The formidable Jill Abramson was named executive editor of The New York Times in June 2011. Since she's taken the helm, The Times has been awarded eight Pulitzer Prizes — a whopping four in 2013 alone — and oversaw the prestigious newspaper's breathless coverage of the Boston Marathon bombings, all points that The Daily Beast's Lloyd Grove made in his in-depth profile of Abramson. But amidst the 3,000-word longread, one point stuck with readers and other new sources: Jill Abramson admitted to crying after receiving bad press.
In April, Politico ran a story titled "Turbulence at The Times," a scathing account of Abramson's "stubborn" and "condescending" temperament, bolstered by the comments of one anonymous Times employee who described her as "impossible," listing example after example of her abrasive, take-no-prisoners attitude. The article prompted backlash from media elite like Emily Bell, who criticized the sexist undertones of the Politico article:
For every anonymous source anxious to talk about Abramson's mood swings, and absences, there could have been a counterbalancing one to talk about how Abramson is more present on the news floor than a number of her predecessors. For every person who talks about the exhausting nature of her management style, there is another who might point out that the news operation is the strongest it has been for a long time. You might even find people who think there is more than a whiff of sexism apparent in the building, and the critiques. None of this, however, feeds the story of a woman in charge who tells people what to do in a manner they don't like.
In The Daily Beast in-depth, Abramson admits she cried after reading the article:
“I cried,” Abramson tells me. “I should say it went right off me, but I’m just being honest. I did cry. But by the next morning, I wasn’t completely preoccupied by it anymore. I had my cry and that was that."
For Abramson to admit she cried is bold. She was lucky that her brief show of emotion wasn't in front of a crew of cameras, as was the case for Hillary Clinton in 2008. Her reaction, in the privacy of her own home, to an article that amounted to a personal attack is more than appropriate. And her admitting some tears after the accusation that she was an ineffective leader was a minor point in an article that otherwise examined Abramson's leadership style from a holistic point of view.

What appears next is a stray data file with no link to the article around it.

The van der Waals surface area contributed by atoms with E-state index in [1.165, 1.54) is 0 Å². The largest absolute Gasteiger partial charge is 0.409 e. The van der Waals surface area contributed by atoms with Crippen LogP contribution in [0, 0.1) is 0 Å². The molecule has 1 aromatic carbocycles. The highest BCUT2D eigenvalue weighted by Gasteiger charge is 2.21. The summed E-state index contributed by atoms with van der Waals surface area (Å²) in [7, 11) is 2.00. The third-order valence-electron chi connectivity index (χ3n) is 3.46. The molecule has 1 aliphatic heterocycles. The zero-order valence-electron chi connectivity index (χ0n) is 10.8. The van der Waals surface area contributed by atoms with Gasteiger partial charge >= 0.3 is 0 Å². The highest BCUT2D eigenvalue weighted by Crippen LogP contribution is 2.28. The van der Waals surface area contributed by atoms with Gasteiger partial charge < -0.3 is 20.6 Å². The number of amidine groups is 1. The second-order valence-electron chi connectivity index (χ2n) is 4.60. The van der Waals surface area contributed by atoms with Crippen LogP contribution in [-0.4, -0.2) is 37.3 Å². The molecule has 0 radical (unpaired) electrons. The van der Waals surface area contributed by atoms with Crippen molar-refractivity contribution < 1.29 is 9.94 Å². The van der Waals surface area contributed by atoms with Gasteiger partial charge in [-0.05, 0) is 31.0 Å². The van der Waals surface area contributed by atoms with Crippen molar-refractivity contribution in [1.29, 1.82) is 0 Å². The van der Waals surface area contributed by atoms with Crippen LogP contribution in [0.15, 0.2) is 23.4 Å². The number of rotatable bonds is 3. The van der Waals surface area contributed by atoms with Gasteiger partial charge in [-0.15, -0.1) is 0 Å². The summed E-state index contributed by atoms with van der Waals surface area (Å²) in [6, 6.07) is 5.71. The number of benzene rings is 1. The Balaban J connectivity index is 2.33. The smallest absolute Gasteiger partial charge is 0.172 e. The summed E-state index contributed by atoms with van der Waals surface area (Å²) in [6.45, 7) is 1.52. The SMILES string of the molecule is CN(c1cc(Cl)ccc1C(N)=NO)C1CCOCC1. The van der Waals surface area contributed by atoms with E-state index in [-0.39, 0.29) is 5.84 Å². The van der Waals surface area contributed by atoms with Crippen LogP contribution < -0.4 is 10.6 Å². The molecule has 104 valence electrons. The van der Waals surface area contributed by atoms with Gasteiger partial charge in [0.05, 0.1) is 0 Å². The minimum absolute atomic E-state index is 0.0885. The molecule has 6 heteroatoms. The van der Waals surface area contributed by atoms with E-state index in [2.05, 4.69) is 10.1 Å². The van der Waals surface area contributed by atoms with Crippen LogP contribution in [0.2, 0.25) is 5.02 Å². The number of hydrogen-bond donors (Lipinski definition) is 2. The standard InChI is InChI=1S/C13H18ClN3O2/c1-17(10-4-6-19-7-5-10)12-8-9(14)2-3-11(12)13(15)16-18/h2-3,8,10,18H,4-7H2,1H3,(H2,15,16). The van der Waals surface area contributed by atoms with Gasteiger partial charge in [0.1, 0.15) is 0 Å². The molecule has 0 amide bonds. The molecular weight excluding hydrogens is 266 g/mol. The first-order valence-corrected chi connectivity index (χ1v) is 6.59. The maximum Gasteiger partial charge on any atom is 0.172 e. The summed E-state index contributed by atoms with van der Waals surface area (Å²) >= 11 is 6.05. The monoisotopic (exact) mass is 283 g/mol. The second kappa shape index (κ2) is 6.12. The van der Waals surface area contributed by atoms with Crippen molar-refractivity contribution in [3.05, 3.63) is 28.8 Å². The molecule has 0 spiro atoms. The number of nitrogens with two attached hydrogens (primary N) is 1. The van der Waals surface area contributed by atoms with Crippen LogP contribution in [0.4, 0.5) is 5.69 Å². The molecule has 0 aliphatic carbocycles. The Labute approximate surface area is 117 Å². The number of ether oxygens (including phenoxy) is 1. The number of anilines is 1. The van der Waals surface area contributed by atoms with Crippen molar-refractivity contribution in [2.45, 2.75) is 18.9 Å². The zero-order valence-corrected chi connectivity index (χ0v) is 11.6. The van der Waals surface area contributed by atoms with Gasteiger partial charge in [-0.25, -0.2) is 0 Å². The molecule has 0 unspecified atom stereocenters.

But you can trust that the public won't let an example of a woman in the position of power shedding some tears go without mention. Dr. Kim Elsbach of the University of California has studied the repercussions of crying in the workplace, and found that "The worst offenses... are crying in a public meeting or because of work stress, like a looming deadline or coworker disagreement, because it is considered disruptive and weak. Crying in a private performance evaluation is also considered unprofessional and often manipulative." New York Magazine in particular has ran with the Jill Abramson Cries and It's News story:
A harsh Politico article about her leadership at the Times made Jill Abramson cry. http://t.co/FylpoAVO1P— New York Magazine (@NYMag) July 31, 2013
Their blip of The Daily Beast's article read, "New York Times executive editor Jill Abramson is not going to pretend she doesn't feel feelings, if only for a moment." Another highlight of the profile? An anecdote of Abramson curtly informing a maintenance worker to wait for her to finish her interview with The Daily Beast before carrying away tables and chairs for an event. "It's a balancing act, and she appears to be pulling it off," finished the NYMag piece.
A balancing act between what? Being a bitch on one hand and a sensitive woman on the other? The only thing worse than The Bitchy Corporate Woman trope is The Bitchy Corporate Woman Also Cries trope. From The Daily Beast profile, it's clear that Abramson falls into neither. She's an effective editor with certain aggressive personality traits necessary to be at the helm of one of the world's most respected news sources. She led her staff through layoffs, losing an acclaimed correspondent, and four Pulitzer prizes. End of story.
Image via Getty.